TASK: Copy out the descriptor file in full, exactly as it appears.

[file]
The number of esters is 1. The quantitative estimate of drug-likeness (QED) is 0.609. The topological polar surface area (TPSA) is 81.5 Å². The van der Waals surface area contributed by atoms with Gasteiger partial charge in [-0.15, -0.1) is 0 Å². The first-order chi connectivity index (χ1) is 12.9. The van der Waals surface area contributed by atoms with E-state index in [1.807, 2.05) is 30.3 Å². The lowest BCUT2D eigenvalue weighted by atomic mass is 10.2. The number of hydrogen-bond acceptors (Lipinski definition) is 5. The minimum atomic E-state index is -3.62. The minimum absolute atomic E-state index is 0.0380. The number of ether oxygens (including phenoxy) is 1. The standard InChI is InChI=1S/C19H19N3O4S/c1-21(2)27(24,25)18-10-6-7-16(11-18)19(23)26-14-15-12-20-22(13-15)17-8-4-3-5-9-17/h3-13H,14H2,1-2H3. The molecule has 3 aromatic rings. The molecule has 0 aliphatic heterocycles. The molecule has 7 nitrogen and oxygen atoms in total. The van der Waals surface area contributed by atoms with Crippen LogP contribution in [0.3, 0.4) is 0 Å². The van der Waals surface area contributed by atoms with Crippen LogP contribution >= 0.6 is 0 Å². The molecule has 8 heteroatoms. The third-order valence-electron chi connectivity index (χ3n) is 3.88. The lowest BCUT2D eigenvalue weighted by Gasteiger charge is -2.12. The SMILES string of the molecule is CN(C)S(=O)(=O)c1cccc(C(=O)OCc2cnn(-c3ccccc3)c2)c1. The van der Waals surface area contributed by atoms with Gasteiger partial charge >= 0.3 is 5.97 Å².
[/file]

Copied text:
The number of esters is 1. The quantitative estimate of drug-likeness (QED) is 0.609. The topological polar surface area (TPSA) is 81.5 Å². The van der Waals surface area contributed by atoms with Gasteiger partial charge in [-0.15, -0.1) is 0 Å². The first-order chi connectivity index (χ1) is 12.9. The van der Waals surface area contributed by atoms with E-state index in [1.807, 2.05) is 30.3 Å². The lowest BCUT2D eigenvalue weighted by atomic mass is 10.2. The number of hydrogen-bond acceptors (Lipinski definition) is 5. The minimum atomic E-state index is -3.62. The minimum absolute atomic E-state index is 0.0380. The number of ether oxygens (including phenoxy) is 1. The standard InChI is InChI=1S/C19H19N3O4S/c1-21(2)27(24,25)18-10-6-7-16(11-18)19(23)26-14-15-12-20-22(13-15)17-8-4-3-5-9-17/h3-13H,14H2,1-2H3. The molecule has 3 aromatic rings. The molecule has 0 aliphatic heterocycles. The molecule has 7 nitrogen and oxygen atoms in total. The van der Waals surface area contributed by atoms with Crippen LogP contribution in [0.3, 0.4) is 0 Å². The van der Waals surface area contributed by atoms with Crippen LogP contribution >= 0.6 is 0 Å². The molecule has 8 heteroatoms. The third-order valence-electron chi connectivity index (χ3n) is 3.88. The lowest BCUT2D eigenvalue weighted by Gasteiger charge is -2.12. The SMILES string of the molecule is CN(C)S(=O)(=O)c1cccc(C(=O)OCc2cnn(-c3ccccc3)c2)c1. The van der Waals surface area contributed by atoms with Gasteiger partial charge >= 0.3 is 5.97 Å².